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Contra Costa Times
Puerto Rican Music Finally Getting Its Due
By Andrew Gilbert
July 30, 2004
There's an old expression that Cubans and Puerto Ricans use to describe the deep cultural, historical, almost familial bonds between the two islands. Translated from Spanish, it goes "Cuba and Puerto Rico, wings of the same bird."
But the relationship is more complicated than that. Rather than wings, the islands are more like siblings locked in an affectionate but intense rivalry, with Cuba playing the role of the self-confident older brother, and Puerto Rico cast as the striving younger one.
This dynamic has played itself out most vividly when it comes to music, where Cuban players receive the lion's share of attention, and the Puerto Rican contribution is often overlooked. That's the situation that "Fiesta Boricua: The Puerto Rican Element in Jazz & Salsa" is designed to rectify. Created by the great Oakland-based percussionist John Santos, "Fiesta Boricua" assembles some of the most exciting Puerto Rican musicians on the scene for a rare West Coast showcase at Los Cenzontles Mexican Arts Center in San Pablo on Thursday, and Aug. 6 and 7 at ODC Theater in San Francisco.
Santos readily acknowledges that Cuban music has been a primary influence in salsa and Latin jazz. "But throughout the 1960s, '70s, and '80s, there was very little movement in terms of Cuban groups coming here, very little exchange of information," Santos said. "And the flag of traditional Cuban music was defended and represented by the Puerto Rican community. But with the Buena Vista Social Club and all the Cuban bands that were until recently touring a great deal here in the States, the Puerto Rican thing has really been overlooked to a great extent."
"Being of Puerto Rican descent myself," he adds, "I feel that it's my obligation to re-examine it and not let it get forgotten."
The frustration with the lack of recognition given to the Puerto Rican contribution partly stems from the recent boom in Cuban music triggered by the Buena Vista Social Club album and documentary, which coincided with an easing of the United States' cultural boycott of Cuban artists. In the late '90s, bands such as Cubanismo, Maraca, Bamboleo, Orchestra Aragon and Los Van Van toured widely throughout the States.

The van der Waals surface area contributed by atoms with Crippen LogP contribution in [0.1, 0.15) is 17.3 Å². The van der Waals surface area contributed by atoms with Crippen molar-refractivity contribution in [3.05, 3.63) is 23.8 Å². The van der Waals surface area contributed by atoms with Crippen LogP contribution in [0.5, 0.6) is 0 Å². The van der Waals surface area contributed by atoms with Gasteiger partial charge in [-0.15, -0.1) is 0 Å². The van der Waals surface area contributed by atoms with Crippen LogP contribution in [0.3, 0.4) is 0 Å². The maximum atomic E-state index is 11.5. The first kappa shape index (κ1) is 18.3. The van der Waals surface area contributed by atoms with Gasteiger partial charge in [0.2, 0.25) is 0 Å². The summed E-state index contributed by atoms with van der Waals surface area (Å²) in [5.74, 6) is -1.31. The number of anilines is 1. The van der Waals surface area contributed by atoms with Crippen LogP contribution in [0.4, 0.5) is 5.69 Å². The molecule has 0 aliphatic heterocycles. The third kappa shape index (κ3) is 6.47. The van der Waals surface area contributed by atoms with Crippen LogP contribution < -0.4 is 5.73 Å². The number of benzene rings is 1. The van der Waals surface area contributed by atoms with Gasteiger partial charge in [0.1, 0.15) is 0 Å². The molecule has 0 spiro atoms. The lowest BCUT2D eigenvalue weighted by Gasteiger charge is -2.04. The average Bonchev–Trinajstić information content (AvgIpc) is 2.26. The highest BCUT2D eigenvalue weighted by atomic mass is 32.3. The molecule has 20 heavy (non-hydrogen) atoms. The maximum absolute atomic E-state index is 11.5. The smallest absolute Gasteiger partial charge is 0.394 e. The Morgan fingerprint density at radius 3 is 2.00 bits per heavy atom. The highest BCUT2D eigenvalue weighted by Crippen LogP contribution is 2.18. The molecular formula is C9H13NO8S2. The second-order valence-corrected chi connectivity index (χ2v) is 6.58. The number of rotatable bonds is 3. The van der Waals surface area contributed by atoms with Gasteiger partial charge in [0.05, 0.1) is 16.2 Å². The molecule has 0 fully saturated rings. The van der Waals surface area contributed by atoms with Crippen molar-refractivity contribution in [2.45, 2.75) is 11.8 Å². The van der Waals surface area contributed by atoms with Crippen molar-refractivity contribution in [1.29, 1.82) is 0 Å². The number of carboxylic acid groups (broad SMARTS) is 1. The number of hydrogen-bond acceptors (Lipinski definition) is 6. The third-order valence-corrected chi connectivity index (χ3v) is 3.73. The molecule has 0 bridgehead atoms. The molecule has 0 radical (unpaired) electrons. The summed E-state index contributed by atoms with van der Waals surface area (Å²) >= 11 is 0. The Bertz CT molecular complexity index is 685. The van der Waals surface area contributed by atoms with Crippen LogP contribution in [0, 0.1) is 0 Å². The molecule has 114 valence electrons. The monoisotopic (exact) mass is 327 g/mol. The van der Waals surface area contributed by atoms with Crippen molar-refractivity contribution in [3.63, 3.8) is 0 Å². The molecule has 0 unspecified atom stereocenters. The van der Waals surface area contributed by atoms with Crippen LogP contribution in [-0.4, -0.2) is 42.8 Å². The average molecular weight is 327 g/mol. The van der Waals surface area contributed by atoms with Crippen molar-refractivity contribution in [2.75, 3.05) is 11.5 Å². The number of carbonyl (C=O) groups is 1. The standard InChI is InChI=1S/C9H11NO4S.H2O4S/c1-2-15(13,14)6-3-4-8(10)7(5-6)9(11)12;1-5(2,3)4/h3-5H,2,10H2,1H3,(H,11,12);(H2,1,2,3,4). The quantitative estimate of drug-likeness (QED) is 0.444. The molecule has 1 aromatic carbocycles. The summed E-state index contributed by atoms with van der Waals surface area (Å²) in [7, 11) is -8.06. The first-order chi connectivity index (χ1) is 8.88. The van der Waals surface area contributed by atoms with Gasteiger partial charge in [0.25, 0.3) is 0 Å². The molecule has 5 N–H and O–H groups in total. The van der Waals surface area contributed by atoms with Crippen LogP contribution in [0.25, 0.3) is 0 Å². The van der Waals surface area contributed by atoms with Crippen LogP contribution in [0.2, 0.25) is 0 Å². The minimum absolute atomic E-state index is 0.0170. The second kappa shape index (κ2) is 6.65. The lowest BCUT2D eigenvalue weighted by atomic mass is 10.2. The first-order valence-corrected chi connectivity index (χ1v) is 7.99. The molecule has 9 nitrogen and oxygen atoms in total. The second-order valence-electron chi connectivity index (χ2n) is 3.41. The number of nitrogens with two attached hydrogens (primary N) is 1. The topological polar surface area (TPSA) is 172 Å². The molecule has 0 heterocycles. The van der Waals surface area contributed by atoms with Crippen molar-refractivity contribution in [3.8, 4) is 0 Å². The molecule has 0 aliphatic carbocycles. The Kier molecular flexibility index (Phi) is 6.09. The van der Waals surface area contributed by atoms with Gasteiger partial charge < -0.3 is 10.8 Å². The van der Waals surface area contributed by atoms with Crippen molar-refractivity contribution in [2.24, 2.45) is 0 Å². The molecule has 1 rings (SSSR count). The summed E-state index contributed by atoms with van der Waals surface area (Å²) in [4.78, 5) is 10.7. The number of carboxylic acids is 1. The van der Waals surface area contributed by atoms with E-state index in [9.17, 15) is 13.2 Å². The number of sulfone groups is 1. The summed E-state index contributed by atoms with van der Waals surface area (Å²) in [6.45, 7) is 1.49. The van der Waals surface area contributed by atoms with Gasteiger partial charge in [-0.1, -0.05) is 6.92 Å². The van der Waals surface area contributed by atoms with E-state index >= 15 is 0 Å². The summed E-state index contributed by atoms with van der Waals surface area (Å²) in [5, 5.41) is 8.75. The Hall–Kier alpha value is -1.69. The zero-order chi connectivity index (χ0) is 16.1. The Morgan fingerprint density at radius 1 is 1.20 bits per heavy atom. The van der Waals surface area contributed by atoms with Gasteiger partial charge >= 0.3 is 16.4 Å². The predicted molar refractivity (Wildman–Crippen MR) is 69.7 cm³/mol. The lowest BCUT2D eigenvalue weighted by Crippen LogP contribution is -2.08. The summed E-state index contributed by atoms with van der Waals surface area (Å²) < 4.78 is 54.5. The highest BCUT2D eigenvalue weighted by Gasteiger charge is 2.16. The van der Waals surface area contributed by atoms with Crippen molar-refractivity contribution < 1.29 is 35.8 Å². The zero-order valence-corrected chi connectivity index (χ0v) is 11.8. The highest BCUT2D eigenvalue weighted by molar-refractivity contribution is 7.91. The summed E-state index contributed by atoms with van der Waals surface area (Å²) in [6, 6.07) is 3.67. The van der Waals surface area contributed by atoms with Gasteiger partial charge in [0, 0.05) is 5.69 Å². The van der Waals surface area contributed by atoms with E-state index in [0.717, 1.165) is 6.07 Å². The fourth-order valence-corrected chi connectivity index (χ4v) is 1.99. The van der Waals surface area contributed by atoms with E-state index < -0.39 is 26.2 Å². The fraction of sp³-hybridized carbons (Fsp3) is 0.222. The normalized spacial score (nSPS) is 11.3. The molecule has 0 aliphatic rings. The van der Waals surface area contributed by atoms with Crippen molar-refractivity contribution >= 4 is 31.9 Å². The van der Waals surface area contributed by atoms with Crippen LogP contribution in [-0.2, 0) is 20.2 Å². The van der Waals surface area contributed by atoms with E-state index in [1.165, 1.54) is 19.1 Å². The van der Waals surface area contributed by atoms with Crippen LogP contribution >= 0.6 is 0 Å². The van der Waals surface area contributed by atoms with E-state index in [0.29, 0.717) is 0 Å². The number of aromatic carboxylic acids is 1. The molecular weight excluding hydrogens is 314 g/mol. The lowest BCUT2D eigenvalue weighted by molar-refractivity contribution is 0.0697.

Now Cuban bands are once again locked out, and instead of looking to the Puerto Rican musicians who have been here all along to carry the torch, too many clubs, record labels and festivals are simply neglecting Latin music.
As part of his campaign to reassert Puerto Rico's central role in Latin jazz and salsa, Santos has assembled an unforgettable cast of musicians for "Boricua," which is the indigenous Taino name for someone or something from Puerto Rico. The event features the John Santos Quartet with bassist Saul Sierra, pianist Marco Diaz and legendary timbales master Orestes Vilato, as well as a multigenerational cast of guest artists, including Rico Pabon, the poet and rapper who performs with Prophets of Rage and O-Maya; and vocalist, trumpeter and Puerto Rican icon Jerry Medina, best known as a founding member of the seminal Caribbean jazz group Batacumbele.
"Jerry Medina is one of the greatest singers and trumpeters in Puerto Rico today," Santos said. "His voice is incredible, with a huge range that can go very strong and high. He's kind of a jazzer, he can scat, and he sings in Spanish and English. He's made some great solo albums, and he's probably the most recorded background singer in Puerto Rico, because everyone wants him on their sessions."
The concert also features two rising percussion stars in 21-year-old Obanilu Allende, scion of the illustrious Puerto Rican Allende family that includes percussion great Papiro Allende, and 15-year-old Afro-Puerto Rican percussion wizard Camilo Gaetan Molina, who has performed around the Bay Area with Boston-based band Insight.
More than showcasing the musicians' virtuosity, the festival's concept is to explore original and traditional tunes and arrangements that feature distinctive Puerto Rican elements, such as the West-African-derived bomba and plena grooves.
Santos presents the same guest artists with an expanded program and his full 10-piece Machete Ensemble at San Francisco's ODC Theater on Aug. 6 and 7. The fiesta moves to the South Bay on Sunday afternoon, Aug. 8, as part of the 15th annual San Jose Jazz Festival, billed as the largest free jazz event in the country. Santos' Machete Ensemble and the Puerto Rican players are just one of many Latin jazz, salsa and Afro-Caribbean-influenced groups featured at the San Jose festival this year, an event that truly recognizes that jazz and the Afro-Caribbean tradition are wings of the same bird. Contact 408-288-7557 or www.sanjosejazz.org for more information.
WHAT: "Fiesta Boricua: The Puerto Rican Element in Jazz & Salsa," featuring John Santos
WHEN: 7 p.m. Thursday
WHERE: Los Cenzontles Mexican Arts Center, 13108 San Pablo Ave., San Pablo
HOW MUCH: $10
CONTACT: 510-233-8015, www.loscenzontles.com
ADDITIONAL CONCERTS: Aug. 6 and 7, conversation with artists 8 p.m., concert 9:30 p.m., ODC Theater, 3153 17th St., S.F., $20, 415-863-9834